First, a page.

Dozens of handcrafted wooden parts have been stolen or broken off the Emma Sweeney, a movie set locomotive displayed at Santa Rita Park, and the Durango Railroad Historical Society is unsure if, or even how, they might be repaired.
“The main thing here is these are all custom-made wooden parts. It took craftsmen hundreds of hours to put these together for us, very highly trained wood craftsmen, and they did it all on their own time,” said George Niederauer, treasurer of the Durango Historical Railroad Society, which owns the old movie prop.
The society’s board of directors, probably in the next month, will vote on whether to make repairs to the Emma Sweeney, which was damaged in late May, Niederauer said.
In 2011, Durango Railroad Historical Society began work to restore the Emma Sweeney, which was first used as a prop in a 1950 Marilyn Monroe movie, “A Ticket to Tomahawk,” which first brought attention to the railroad history in the San Juan Mountains.
The prop was also used in as the iconic train in the introduction to the television series “Petticoat Junction,” which ran from 1963 to 1970.
“Nothing like this has ever happened before in the park in my 20 years we’ve been working on it,” Niederauer said.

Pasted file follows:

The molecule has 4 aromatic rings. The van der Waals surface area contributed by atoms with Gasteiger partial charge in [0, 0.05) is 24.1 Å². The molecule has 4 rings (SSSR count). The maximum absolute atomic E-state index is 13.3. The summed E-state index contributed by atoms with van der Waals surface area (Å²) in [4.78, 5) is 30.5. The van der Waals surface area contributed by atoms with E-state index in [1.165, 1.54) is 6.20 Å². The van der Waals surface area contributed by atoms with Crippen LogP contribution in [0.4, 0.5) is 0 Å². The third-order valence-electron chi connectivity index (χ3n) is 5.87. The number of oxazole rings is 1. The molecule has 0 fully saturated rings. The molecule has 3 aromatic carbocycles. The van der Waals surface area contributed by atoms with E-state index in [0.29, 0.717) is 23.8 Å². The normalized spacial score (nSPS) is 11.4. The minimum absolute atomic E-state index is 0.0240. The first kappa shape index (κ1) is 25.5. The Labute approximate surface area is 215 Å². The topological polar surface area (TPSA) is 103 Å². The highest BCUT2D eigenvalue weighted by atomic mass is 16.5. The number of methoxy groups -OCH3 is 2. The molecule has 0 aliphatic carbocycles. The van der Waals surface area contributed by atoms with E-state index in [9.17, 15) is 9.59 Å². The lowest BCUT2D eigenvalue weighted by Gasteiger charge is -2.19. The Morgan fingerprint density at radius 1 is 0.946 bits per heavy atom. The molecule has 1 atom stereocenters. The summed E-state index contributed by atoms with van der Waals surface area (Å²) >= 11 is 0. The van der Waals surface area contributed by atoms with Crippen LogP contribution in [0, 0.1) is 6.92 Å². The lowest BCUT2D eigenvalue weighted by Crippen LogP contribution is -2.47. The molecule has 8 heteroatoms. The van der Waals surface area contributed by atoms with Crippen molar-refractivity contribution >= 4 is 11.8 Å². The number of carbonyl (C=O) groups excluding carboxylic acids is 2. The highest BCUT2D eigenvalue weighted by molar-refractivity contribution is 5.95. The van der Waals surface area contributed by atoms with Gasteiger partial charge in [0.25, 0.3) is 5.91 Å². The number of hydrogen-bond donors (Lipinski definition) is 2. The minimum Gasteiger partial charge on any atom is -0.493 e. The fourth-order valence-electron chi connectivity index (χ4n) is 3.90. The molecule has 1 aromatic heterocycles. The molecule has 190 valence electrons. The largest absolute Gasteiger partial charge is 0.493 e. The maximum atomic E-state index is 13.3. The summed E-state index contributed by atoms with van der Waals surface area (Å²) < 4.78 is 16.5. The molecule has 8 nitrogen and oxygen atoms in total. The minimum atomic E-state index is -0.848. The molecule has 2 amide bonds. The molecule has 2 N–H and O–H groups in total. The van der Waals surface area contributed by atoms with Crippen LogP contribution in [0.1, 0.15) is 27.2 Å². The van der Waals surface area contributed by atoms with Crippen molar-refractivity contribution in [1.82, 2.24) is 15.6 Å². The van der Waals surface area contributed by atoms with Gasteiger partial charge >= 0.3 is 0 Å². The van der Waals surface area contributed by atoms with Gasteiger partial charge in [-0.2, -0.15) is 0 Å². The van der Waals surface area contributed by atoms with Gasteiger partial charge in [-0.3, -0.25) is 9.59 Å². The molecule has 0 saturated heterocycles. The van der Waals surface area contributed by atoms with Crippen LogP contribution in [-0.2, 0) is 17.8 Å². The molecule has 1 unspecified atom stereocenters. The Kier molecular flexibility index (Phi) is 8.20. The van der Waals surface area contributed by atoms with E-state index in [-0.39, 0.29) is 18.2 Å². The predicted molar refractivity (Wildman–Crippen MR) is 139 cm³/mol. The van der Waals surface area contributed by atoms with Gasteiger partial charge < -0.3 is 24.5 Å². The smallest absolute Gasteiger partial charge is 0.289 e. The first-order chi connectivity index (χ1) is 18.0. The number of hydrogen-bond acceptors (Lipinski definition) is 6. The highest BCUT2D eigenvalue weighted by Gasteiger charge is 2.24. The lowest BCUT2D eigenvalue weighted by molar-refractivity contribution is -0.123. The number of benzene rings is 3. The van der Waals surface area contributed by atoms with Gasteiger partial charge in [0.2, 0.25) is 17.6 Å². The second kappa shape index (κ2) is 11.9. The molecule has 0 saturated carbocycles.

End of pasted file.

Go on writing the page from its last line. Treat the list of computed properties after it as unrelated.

“Two incidents come to mind when somebody hit the tent using paintball-game paint guns, and it washed off easily,” he said. “Then somebody took the smoke box door when we had it removed and propped up against the fence, and when we noted what happened in the paper, it was returned voluntarily.”
The parts broken or stolen probably are worth a few hundred dollars in material, but Niederauer said the real value was the hundreds of hours of donated time by woodworkers to craft the parts. Replacing the labor that went into making the parts might cost several thousands of dollars, he said.
Charlie Schumacher, the longtime carpenter and craftsman at the Strater Hotel who died in 2015, donated his time and was the principal woodworker who made the wood parts.
Niederauer said he’s unsure if the board will go ahead with repairs.
“I’m not sure whether it’s worth doing it,” he said. “If the public is going to keep breaking stuff like this, then there’s no sense in us repairing it.”
Niederauer said the best resolution to the situation would be for whoever broke and stole parts from the movie prop to return them and place them in the Emma Sweeney’s tender car so they would not be out in the open for others to steal.
“The second best thing would be for the people, whoever did this, they would have a change of heart, and would actually come back and help us make repairs and make amends for what they did,” he said.